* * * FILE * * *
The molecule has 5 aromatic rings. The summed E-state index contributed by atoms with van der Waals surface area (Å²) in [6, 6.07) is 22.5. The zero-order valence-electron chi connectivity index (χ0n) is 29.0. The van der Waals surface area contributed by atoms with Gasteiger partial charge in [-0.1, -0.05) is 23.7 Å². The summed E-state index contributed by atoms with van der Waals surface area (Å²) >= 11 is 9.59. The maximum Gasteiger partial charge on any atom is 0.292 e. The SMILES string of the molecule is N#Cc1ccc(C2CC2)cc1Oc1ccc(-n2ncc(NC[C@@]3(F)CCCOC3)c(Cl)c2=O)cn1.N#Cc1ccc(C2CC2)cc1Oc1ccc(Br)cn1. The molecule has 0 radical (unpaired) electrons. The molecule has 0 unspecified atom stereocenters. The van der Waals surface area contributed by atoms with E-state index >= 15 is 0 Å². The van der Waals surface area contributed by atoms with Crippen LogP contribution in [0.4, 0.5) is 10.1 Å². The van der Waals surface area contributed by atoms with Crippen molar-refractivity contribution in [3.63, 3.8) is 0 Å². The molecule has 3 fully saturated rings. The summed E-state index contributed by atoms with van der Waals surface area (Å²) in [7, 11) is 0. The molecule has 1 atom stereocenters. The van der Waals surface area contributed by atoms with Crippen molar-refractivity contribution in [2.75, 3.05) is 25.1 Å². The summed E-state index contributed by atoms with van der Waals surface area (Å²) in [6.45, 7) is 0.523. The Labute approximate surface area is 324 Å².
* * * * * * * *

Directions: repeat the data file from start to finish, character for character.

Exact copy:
The molecule has 5 aromatic rings. The summed E-state index contributed by atoms with van der Waals surface area (Å²) in [6, 6.07) is 22.5. The zero-order valence-electron chi connectivity index (χ0n) is 29.0. The van der Waals surface area contributed by atoms with Gasteiger partial charge in [-0.1, -0.05) is 23.7 Å². The summed E-state index contributed by atoms with van der Waals surface area (Å²) >= 11 is 9.59. The maximum Gasteiger partial charge on any atom is 0.292 e. The SMILES string of the molecule is N#Cc1ccc(C2CC2)cc1Oc1ccc(-n2ncc(NC[C@@]3(F)CCCOC3)c(Cl)c2=O)cn1.N#Cc1ccc(C2CC2)cc1Oc1ccc(Br)cn1. The molecule has 0 radical (unpaired) electrons. The molecule has 0 unspecified atom stereocenters. The van der Waals surface area contributed by atoms with E-state index >= 15 is 0 Å². The van der Waals surface area contributed by atoms with Crippen LogP contribution in [0.4, 0.5) is 10.1 Å². The van der Waals surface area contributed by atoms with Crippen molar-refractivity contribution in [3.63, 3.8) is 0 Å². The molecule has 3 fully saturated rings. The summed E-state index contributed by atoms with van der Waals surface area (Å²) in [7, 11) is 0. The molecule has 1 atom stereocenters. The van der Waals surface area contributed by atoms with Crippen molar-refractivity contribution in [2.75, 3.05) is 25.1 Å². The summed E-state index contributed by atoms with van der Waals surface area (Å²) in [6.45, 7) is 0.523. The Labute approximate surface area is 324 Å².